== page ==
The consolidation of youth work practice through codes of ethics and other core constitutive documents has been progressing across the globe in the last decade. Professional organisations for youth workers are springing up everywhere.  Globalisation has meant an international community of youth workers, with more international conferences, policy conversations, research and collaboration.  There are more books published on youth work, by major commercial publishers, than ever before. Routledge has just commissioned a new series of books on youth work practice. Sage has taken over the locally-published Learning Matters series.  For the first time, I can run a course for youth workers using a selection of books on youth work written by youth workers. This is mirrored in journal and on-line publication as well.  Youth work is moving beyond the parochial, and is recognising its common core beyond local expressions of it.  It is becoming an international profession.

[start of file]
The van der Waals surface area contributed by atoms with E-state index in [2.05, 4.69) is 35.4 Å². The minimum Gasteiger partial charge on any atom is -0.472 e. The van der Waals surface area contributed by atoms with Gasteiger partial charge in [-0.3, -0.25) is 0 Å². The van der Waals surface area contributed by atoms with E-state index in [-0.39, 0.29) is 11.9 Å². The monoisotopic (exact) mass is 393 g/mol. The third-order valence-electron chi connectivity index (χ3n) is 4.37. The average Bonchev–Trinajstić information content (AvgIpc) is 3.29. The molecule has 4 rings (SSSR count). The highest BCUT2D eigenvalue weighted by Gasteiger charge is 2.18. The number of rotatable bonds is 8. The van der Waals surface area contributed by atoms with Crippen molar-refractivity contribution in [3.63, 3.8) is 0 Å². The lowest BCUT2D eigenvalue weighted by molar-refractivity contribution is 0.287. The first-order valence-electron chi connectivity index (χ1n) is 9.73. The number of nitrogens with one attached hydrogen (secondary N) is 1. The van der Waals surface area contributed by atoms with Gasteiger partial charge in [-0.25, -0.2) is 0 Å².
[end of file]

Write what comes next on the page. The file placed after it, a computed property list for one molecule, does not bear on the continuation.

And there is a bigger picture.  The modern category of youth is an artefact of modernisation itself.  At other times and in other places, young people were much more integrated intergenerationally, and had a clear role.  Modern industry required fewer workers, and more educated, literate and disciplined workers.  What happened was the quarantining of people by age into educational institutions, their isolation from the relations of production and from contact with adult social institutions and the subsequent emergence of a (now global) youth culture.  This creates a youth population which is significantly, but incompletely contained by the school and other educational institutions.  There are also key developmental processes around people becoming autonomous and self-directed which total institutions like the school are not good at facilitating.  Youth work exists in all modern societies, under whatever guise and however resourced, because it is socially necessary.  It emerged during the Industrial Revolution, and has a continuous presence ever since.